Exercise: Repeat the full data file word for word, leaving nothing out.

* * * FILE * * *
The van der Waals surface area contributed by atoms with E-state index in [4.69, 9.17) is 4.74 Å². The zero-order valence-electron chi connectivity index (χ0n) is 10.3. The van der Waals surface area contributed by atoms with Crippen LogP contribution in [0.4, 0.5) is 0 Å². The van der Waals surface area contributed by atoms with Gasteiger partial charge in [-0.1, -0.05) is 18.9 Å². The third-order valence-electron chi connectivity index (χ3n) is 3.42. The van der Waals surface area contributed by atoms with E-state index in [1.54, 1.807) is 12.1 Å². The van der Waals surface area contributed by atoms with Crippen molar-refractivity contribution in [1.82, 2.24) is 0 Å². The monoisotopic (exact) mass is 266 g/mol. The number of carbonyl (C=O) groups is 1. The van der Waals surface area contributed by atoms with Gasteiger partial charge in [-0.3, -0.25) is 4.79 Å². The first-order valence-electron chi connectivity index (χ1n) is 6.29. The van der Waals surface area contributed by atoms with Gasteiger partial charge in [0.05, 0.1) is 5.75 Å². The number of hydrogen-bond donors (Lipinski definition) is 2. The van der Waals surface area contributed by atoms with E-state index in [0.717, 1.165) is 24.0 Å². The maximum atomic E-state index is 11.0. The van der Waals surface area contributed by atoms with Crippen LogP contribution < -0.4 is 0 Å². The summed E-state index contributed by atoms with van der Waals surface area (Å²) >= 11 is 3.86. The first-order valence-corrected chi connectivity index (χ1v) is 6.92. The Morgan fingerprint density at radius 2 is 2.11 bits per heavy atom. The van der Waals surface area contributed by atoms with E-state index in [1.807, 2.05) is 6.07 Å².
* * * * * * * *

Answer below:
The van der Waals surface area contributed by atoms with E-state index in [4.69, 9.17) is 4.74 Å². The zero-order valence-electron chi connectivity index (χ0n) is 10.3. The van der Waals surface area contributed by atoms with Crippen LogP contribution in [0.4, 0.5) is 0 Å². The van der Waals surface area contributed by atoms with Gasteiger partial charge in [-0.1, -0.05) is 18.9 Å². The third-order valence-electron chi connectivity index (χ3n) is 3.42. The van der Waals surface area contributed by atoms with E-state index in [1.54, 1.807) is 12.1 Å². The van der Waals surface area contributed by atoms with Crippen molar-refractivity contribution in [1.82, 2.24) is 0 Å². The monoisotopic (exact) mass is 266 g/mol. The number of carbonyl (C=O) groups is 1. The van der Waals surface area contributed by atoms with Gasteiger partial charge in [-0.3, -0.25) is 4.79 Å². The first-order valence-electron chi connectivity index (χ1n) is 6.29. The van der Waals surface area contributed by atoms with Gasteiger partial charge in [0.05, 0.1) is 5.75 Å². The number of hydrogen-bond donors (Lipinski definition) is 2. The van der Waals surface area contributed by atoms with E-state index in [0.717, 1.165) is 24.0 Å². The maximum atomic E-state index is 11.0. The van der Waals surface area contributed by atoms with Crippen LogP contribution < -0.4 is 0 Å². The summed E-state index contributed by atoms with van der Waals surface area (Å²) >= 11 is 3.86. The first-order valence-corrected chi connectivity index (χ1v) is 6.92. The Morgan fingerprint density at radius 2 is 2.11 bits per heavy atom. The van der Waals surface area contributed by atoms with E-state index in [1.807, 2.05) is 6.07 Å².